SOLITUDE IS hard to come by these days. While there is not yet a law against being alone, there are roving vigilantes who sweep the hinterlands to see to it that none of us goes unattended for long.

There is a parking lot at Walden Pond, and the water isn't fit to drink. Should you go to Innisfree and a small cabin build there, of clay and wattles made, and Irish building inspector no doubt would straightway come stomping through the bee-loud glade.

Helicopters hover over the hovels of Alaskan hermits. Singlehanded trans-Pacific sailors fret through the night for fear of freighters.

If such far-ranging adventures find the search for solitude futile, what hope is there for the suburbanite, whose scope is limited by time, money and responsibilities, for a few days of Yeast's "peace that comes dropping slow"?

He has hiked far into the Eastern mountains only to be badgered by Boy Scouts. He has trekked along the sandy wastes of the Outer Banks and nearly been run down by dune buggies. He has been panhandled by a drunk in the interior of Great Dismal Swamp and deafened by an airboat in a Potomac River gorge too strait to pass a canoe.

But last week the suburbanite hoped he had found the answer. There is a Chesapeake island where nobody lives and hardly anyone ever goes. It is a long boat ride from anywhere and there are a dozen more attrative places along the way. It has few trees and little potable water. Storms and mosquitos scourge it. There isn't even enough driftwood for a decent campfire. The owner reluctantly agreed to let the suburbanite sojourn there briefly, if he promised not to tell where the island is or disturb the nesting birds.

The ride out was bracing. Around Washington the horizon is seldom more than a few hundred yards away because of hills and buildings and smog; out on the broad water the eye can see as far as the eye can see. It imposes a more fitting scale. As the boat hummed toward the island a tiny bird perched on a stick jutting from a mudflat grew into an imposing osprey on a stout piling.

A Robinson Crusoe fantasy began to build as the owner showed the suburbanite the lay of the land, until suddenly strangers appeared in paradise: three fisherman, hauling their enormous catch. There was a brief exchange of pleasantries, the owner curbing his tongue because there is, realistically, no way to keep such local men from intruding on the wildlife sanctuary he is trying to make of the island.

Soon they were gone, and the owner also, and the suburbanite set about making camp. The rented tent was somewhat complicated and the wind was blowing half a gale, but finding a sheltered spot inland would have meant going out of sight of the water, which he was unwilling to do.

Night was drawing close before the freeze-dried supper was ready; as he hunkered down in the blowing sand to eat it, a voice behind him said:

"You're not supposed to camp here." who had been a homeward-bound fisherman who had seen the tent and come ashore to investigate on behalf of the owner, whose love of wildlife he shares; the food was cold of wildlife he shares; the food was cold by the time he had been persuaded that the suburbanite's presence was proper. Mosquitos drove him away and the suburbanite into the tent, from which he tried to watch the stars but fell asleep.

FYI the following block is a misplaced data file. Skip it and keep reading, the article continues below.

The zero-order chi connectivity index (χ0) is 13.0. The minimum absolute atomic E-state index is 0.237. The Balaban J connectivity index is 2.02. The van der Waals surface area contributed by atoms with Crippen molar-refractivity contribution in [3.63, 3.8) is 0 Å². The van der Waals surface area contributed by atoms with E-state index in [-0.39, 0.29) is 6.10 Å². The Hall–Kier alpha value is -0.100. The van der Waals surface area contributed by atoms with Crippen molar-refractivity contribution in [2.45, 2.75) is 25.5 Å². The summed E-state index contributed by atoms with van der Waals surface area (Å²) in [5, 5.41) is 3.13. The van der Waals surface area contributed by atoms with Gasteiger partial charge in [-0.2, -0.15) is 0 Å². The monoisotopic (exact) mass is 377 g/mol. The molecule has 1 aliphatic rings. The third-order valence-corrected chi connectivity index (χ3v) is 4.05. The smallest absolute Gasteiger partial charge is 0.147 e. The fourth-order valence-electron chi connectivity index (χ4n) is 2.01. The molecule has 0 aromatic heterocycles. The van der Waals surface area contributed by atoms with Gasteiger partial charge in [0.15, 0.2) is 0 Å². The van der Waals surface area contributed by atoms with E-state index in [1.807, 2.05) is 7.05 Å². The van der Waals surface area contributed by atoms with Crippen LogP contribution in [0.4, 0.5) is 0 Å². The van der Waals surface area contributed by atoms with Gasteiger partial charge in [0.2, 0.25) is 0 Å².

In the morning the owner was back, bringing more water. He led the way along the beach, pointing out the bare nests of oyster catchers, and though wax myrtle thickets from which raucous snowy egrets and thunderous clouds of glossy ibis rose. They fished, fruitless along the beach, which bore evidence that the trespassing fisherman of the day before were back. They found the whitened bones of deer and a still-warm rabbit that had fallen prey to an unseen hawk. It was magnificent, but it was not solitude.

In late afternoon the owner left. The fisherman had also disappeared, and the suburbanite went back to the beach to try to catch supper. A passing boatman waved. The suburbanite waved back, and the boat immediately angled in to the beach.

"Saw you wave and though you might need help," the man said. He seemed surprised and perhaps miffed that the suburbanite wasn't particularly interested in talking, eventually went away, leaving the landscape bare again.

A small, very small, red channel bass blundered onto the hook just in time for supper. As the suburbanite headed for camp another boatman came waving by. He affected not to notice, but soon the boat was pulling up into the beach. "You didn't wave, and I wondered if you were all right," the man said. He offered the use of his very small penknife for cutting up the baby drum. He disparaged the suburbanite's choice of bait and tackle. He might never have gone away had not the rising tide begun to batter his boat.

It is hard to clean fish on the sand in the dark. The suburbanite was not at peace when he crawled into his sleeping bag. He resolved to lie low on the morrow, his last full day on the island, and watch birds.

A flock of what used to be called Baltimore Orioles woke him at 4 a.m., and even the mosquitos could not mar the beauty of false dawn and sunrise. A yellow-throated warbler was good enough to stay within a few feet while the bird book was taken out to confirm the identification.The warbler hung right in there, in fact, until the damn fisherman came slogging and hallooing through the sand.

"Saw your tracks on the beach and no boat around and thought you might need some help," he said. "Say, you wouldn't have a little more coffee there, would you?"

He was the first of the day's five visitors. It was a relief, almost, when the pickup boat arrived next morning.